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November 13, 1957

Robert N. WALSH, Peter Moretti, Fred W. Dickman, Harold O. Battersby, Edwin E. Harbaugh, Alexander Chestnut, Sewell A. Bennett, Charles Wilson, Albert Locke, Daniel Koch, John A. Brady, Margaret M. Flynn, Administratrix of the Estate of Hugh Flynn, Deceased, Clifford Rule, Harry McGalla, Samuel N. Rule, William L. Hess, William Prem, Charles Brady, Henry Christensen, Herbert Burnett, Nicholas J. Masino, John Lamprow, Charles A. McKeever and Frank J. Morrison,

The opinion of the court was delivered by: DUSEN

The trial judge makes the following Findings of Fact and Conclusions of Law:

I. Findings of Fact.

 1. The plaintiffs were hired as firefighters for the Philadelphia Cargo Port of Embarkation at various times during the years 1943 and 1944, by 1st Lieutenant (later Captain) J. F. Rosprin, Transportation Corps, Civilian Personnel Branch, under procedures set up by the War Service Regulations of the Civil Service Commission (see plaintiffs' Requests for Finding of Fact No. 1 and Exhibits D-1 -- D-25).

 2. Such hiring was done pursuant to Orders 'M' (attached to Exhibit D-25) issued by the Secretary of War, effective September 1, 1942. Under the authority of 5 U.S.C.A. § 43, Orders 'M' delegates the authority of the Secretary of War to the Commanding Generals, Services of Supply, Army Air Forces, and Army Ground Forces, to take final action on personnel transactions in the field service. *fn1" Also, representatives of the Civilian Personnel Division of the Office of the Secretary of War had to assure compliance by these Generals 'with Departmental policies, standards, and procedures; Civil Services rules and regulations; Comptroller General's decisions, and established legal requirements; by the appropriate audit and inspection of such actions * * *.'

 3. There is no specific Act of Congress or Executive Order which authorizes the establishment of a fire department at a War Department installation or which provides for the creation, duties, or method of appointment to the position of firefighter. Such authority stems from the responsibilities of the port commander (see Army Regulations No. 210-10) to provide for the safety and defense of the post (see plaintiffs' and defendant's requested Findings No. 3).

 4. The final composition and operation of the fire department for this post was determined by the port commander with command concurrence by the Chief of Transportation. The port engineer (under 10 U.S.C.A. § 181b* and Army Regulations No. 100-80 2b(4)(h) -- Exhibit D-27) and the port commander were the administrative officials in charge of the fire department and were responsible for its activities and operation (see plaintiffs' requested Finding No. 2 and Exhibit D-25).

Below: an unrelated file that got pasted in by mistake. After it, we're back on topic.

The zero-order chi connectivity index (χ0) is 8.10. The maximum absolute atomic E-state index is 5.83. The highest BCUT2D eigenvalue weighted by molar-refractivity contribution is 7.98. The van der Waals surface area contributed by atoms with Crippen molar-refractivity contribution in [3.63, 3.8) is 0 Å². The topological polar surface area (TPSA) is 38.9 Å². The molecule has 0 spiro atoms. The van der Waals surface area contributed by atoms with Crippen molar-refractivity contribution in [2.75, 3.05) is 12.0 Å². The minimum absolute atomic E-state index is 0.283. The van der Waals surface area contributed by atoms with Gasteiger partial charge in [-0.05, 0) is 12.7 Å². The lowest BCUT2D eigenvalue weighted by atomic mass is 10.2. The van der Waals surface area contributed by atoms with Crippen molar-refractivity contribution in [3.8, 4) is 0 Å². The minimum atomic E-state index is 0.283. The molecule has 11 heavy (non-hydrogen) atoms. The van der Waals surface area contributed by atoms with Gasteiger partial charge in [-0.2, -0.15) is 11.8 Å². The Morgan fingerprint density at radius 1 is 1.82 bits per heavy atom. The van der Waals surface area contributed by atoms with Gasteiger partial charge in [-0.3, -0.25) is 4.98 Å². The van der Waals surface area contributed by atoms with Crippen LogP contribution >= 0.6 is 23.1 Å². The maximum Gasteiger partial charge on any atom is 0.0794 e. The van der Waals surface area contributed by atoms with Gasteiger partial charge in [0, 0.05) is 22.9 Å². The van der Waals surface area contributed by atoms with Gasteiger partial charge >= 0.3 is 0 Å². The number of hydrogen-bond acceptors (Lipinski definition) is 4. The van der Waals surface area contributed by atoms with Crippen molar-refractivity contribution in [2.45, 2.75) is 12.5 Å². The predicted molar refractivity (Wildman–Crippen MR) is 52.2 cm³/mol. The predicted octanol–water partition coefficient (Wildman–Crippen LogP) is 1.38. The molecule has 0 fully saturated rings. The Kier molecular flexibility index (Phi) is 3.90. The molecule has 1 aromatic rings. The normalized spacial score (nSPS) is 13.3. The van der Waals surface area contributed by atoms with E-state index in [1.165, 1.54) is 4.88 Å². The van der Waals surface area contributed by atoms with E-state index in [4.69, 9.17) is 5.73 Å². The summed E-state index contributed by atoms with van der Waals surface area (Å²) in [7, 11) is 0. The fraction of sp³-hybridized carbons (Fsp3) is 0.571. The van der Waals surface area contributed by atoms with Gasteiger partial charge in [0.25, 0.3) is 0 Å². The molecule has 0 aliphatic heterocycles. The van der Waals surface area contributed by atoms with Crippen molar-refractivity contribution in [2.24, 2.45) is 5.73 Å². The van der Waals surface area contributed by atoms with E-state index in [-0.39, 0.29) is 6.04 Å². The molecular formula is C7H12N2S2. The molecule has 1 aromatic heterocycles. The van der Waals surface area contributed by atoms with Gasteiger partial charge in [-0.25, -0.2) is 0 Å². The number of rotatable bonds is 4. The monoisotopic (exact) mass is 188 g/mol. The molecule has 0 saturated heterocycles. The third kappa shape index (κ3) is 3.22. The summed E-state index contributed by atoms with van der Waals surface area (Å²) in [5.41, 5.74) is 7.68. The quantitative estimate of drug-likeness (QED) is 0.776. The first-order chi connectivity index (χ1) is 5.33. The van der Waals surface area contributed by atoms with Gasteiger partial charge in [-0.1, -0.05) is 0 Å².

5. Each of the plaintiffs executed an oath of office, affidavit and declaration of appointee (Exhibits D-1 -- D-24).

 6. Plaintiffs' requested Findings of Fact Nos. 4 to 33, inclusive, are adopted as Findings of Fact of this court.

 All requests for Findings of Fact which are inconsistent with the foregoing are denied.

 II. Discussion.

 Plaintiffs brought this action in 1946 to recover overtime compensation allegedly due them under the War Overtime Pay Act of 1943, 50 U.S.C.A.Appendix § 1401 ff., for their services as firefighters. Jurisdiction was based on the Tucker Act, which granted to the District Court original jurisdiction, concurrent with the Court of Claims, over certain civil actions against the United States.

 When this suit was begun, 28 U.S.C.A. § 41(20) (incorporated into 28 U.S.C.A. § 1346(d) by the 1948 revision of the United States Code, Title 28) *fn2" read that nothing in the Tucker Act shall be construed as giving the District Court:

 '* * * jurisdiction of cases brought to recover fees, salary, or compensation for official services of officers of the United States or brought for such purpose by persons claiming as such officers or as assignees or legal representatives thereof; but no suit pending on the 27th day of June, 1898, shall abate or be affected by this provision.'

 After the 1948 revision of the Judicial Code, 28 U.S.C.A. § 1346(d) read:

 'The district courts shall not have jurisdiction under this section of:

 '(2) Any civil action to recover fees, salary, or compensation for official services of officers of the United States.'

 While the case was pending, § 50(b) of the Act of October 31, 1951, P.L. No. 248, 65 Stat. 710, 727 (1951), amended the above provision by adding the two words 'or employees' after the word 'officers,' thereby withdrawing the jurisdiction of the District Court. Such Act did not reserve jurisdiction for the District Court over pending cases and, in accordance with Bruner v. United States, 1952, 343 U.S. 112, 72 S. Ct. 581, 96 L. Ed. 786, defendant's motion to dismiss on jurisdictional grounds was granted on July 7, 1952.

 Public Law 562, 70 Stat. 246, 28 U.S.C.A. § 1346 note, *fn3" approved on June 4, 1956, restored jurisdiction to the District Courts over all civil actions or claims to recover fees, salary, or compensation for official services of employees of the United States which were filed prior to October 31, 1951, and on motion of plaintiffs' counsel, this action was reinstated on June 21, 1956.

 During a trial held on April 30, 1957, and May 1, 1957, defendant moved to dismiss the complaint on the grounds (A) that the court is without jurisdiction, and (B) that plaintiffs were properly classified for the period in suit as intermittently or irregularly employed under the terms of 50 U.S.C.A.Appendix, §§ 1401-1415.

 A. Plaintiffs are 'employees of the United States' as those words are used in Public Law 562 and are not 'officers of the United States.'

 Many of the numerous cases deciding which individuals on the Government payroll are 'officers' and which are 'employees' are difficult to reconcile. *fn4" However, the United States Supreme Court has emphasized in its most recent case *fn5" on the subject that the 'manner in which Congress has specifically provided for' the following three attributes of the position is the determining factor: